But let us return to our daily letter. Browning now addresses something that they both have noticed and we have touched on in the blog. The fact that they communicate differently in person than they do through the letters.
"Now I will convince you! yourself have noticed the difference between the
letters and the writer; the greater 'distance of the latter from
you,' why was that? Why, if not because the conduct began with
him, with one who had now seen you—was no continuation of the conduct, as
influenced by the feeling, of the letters—else, they, if near, should
have enabled him, if but in the natural course of time and with increase of
familiarity, to become nearer—but it was not so! The letters began by
loving you after their way—but what a world-wide difference between that
love and the true, the love from seeing and hearing and feeling, since you make
me resolve, what now lies blended so harmoniously, into its component parts...and if you let me, love, I will not again, ever again, consider how it came and
whence, and when, so curiously, so pryingly, but believe that it was always so,
and that it all came at once, all the same; the more unlikelinesses the better,
for they set off the better the truth of truths that here, ('how begot? how
nourished?')—here is the whole wondrous Ba filling my whole heart and soul; and
over-filling it, because she is in all the world, too, where I look, where I
fancy. At the same time, because all is so wondrous and so sweet, do you think
that it would be so difficult for me to analyse it, and give causes to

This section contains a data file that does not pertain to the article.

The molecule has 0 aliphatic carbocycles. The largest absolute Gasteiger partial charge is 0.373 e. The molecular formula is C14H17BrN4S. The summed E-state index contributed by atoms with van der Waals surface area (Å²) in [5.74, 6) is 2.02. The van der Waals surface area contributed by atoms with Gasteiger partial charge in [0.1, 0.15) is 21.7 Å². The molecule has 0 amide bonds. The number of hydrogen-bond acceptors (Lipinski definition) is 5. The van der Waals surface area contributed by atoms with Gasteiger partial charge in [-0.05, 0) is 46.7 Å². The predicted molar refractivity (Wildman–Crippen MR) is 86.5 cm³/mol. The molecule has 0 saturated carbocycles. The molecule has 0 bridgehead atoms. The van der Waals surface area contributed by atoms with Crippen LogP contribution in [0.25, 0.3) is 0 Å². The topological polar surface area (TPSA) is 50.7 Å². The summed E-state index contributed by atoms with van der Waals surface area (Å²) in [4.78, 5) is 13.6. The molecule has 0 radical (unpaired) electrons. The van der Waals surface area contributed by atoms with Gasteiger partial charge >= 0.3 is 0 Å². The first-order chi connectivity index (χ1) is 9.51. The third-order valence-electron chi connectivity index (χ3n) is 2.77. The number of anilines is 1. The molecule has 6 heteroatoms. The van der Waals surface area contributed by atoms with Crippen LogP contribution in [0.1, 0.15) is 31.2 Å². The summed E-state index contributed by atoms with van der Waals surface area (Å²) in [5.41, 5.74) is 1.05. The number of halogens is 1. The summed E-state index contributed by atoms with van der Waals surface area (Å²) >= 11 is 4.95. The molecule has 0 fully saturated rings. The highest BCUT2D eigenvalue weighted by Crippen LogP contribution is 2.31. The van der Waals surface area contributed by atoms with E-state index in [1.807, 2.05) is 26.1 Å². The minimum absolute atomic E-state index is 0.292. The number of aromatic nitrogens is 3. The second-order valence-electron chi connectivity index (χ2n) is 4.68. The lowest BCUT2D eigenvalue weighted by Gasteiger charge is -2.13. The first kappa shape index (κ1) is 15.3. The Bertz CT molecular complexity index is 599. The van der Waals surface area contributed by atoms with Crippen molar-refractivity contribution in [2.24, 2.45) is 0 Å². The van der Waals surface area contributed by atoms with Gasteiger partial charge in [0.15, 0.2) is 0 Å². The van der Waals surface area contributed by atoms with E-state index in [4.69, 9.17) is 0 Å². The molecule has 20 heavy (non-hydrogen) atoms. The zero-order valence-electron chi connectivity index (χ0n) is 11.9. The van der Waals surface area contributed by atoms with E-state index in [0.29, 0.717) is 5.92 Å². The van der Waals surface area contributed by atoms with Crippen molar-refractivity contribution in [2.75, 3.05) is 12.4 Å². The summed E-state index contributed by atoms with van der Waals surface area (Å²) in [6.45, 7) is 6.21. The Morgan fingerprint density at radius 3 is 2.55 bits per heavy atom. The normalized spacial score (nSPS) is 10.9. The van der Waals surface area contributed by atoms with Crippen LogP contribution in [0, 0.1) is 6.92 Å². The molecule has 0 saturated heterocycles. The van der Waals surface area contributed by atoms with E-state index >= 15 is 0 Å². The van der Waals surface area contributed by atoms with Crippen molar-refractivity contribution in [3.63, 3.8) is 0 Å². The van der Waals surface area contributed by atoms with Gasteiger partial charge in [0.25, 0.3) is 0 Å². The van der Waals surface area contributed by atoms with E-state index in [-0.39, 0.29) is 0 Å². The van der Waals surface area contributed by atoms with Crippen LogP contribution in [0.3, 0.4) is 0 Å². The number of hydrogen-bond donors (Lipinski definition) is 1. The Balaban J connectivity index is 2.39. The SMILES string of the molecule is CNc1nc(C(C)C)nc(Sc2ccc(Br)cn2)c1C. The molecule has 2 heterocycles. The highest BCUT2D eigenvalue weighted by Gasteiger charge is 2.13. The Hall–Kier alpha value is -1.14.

the effects in sufficiently numerous instances, even to 'justify my
presentiment?' Ah, dear, dearest Ba, I could, could indeed, could account for
all, or enough! But you are unconscious, I do believe, of your power, and the
knowledge of it would be no added grace, perhaps! So let us go on—taking a
lesson out of the world's book in a different sense. You shall think I love you
for—(tell me, you must, what for) while in my secret heart I know what my
'mission of humanity' means, and what telescopic and microscopic views it
procures me. Enough—"
His love for her pried into him. I love that image. He ends the letter by urging her to continue writing her poetry which is interesting given her response in the next letter.
"You that in all else help me and will help me, beyond words—beyond dreams—if,
because I find you, your own works stop—'then comes the Selah and the
voice is hushed.' Oh, no, no, dearest, so would the help cease to be
help—the joy to be joy, Ba herself to be quite Ba, and my own Siren
singing song for song. Dear love, will that be kind, and right, and like the
rest? Write and promise that all shall be resumed, the romance-poem chiefly, and
I will try and feel more yours than ever now. Am I not with you in the world,
proud of you—and vain, too, very likely, which is all the sweeter if it
is a sin as you teach me. Indeed dearest, I have set my heart on your fulfilling
your mission—my heart is on it! Bless you, my Ba—"